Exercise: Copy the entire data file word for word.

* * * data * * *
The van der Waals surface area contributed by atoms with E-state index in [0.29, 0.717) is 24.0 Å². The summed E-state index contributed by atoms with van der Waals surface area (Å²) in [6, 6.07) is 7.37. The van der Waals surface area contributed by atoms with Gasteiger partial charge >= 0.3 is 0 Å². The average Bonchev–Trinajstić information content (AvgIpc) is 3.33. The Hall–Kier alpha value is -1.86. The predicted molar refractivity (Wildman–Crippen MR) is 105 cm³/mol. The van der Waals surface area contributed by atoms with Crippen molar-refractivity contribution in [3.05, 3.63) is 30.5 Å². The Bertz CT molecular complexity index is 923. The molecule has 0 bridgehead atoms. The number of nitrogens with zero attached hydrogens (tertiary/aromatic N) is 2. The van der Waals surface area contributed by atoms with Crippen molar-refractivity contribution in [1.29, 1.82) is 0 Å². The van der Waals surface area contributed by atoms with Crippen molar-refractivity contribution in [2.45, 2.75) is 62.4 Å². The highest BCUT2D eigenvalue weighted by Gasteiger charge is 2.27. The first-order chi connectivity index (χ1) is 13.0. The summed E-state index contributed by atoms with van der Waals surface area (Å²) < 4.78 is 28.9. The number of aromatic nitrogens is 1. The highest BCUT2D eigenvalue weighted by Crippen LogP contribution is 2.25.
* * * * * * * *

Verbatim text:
The van der Waals surface area contributed by atoms with E-state index in [0.29, 0.717) is 24.0 Å². The summed E-state index contributed by atoms with van der Waals surface area (Å²) in [6, 6.07) is 7.37. The van der Waals surface area contributed by atoms with Gasteiger partial charge >= 0.3 is 0 Å². The average Bonchev–Trinajstić information content (AvgIpc) is 3.33. The Hall–Kier alpha value is -1.86. The predicted molar refractivity (Wildman–Crippen MR) is 105 cm³/mol. The van der Waals surface area contributed by atoms with Crippen molar-refractivity contribution in [3.05, 3.63) is 30.5 Å². The Bertz CT molecular complexity index is 923. The molecule has 0 bridgehead atoms. The number of nitrogens with zero attached hydrogens (tertiary/aromatic N) is 2. The van der Waals surface area contributed by atoms with Crippen molar-refractivity contribution in [1.29, 1.82) is 0 Å². The van der Waals surface area contributed by atoms with Crippen molar-refractivity contribution in [2.45, 2.75) is 62.4 Å². The highest BCUT2D eigenvalue weighted by Gasteiger charge is 2.27. The first-order chi connectivity index (χ1) is 13.0. The summed E-state index contributed by atoms with van der Waals surface area (Å²) < 4.78 is 28.9. The number of aromatic nitrogens is 1. The highest BCUT2D eigenvalue weighted by Crippen LogP contribution is 2.25.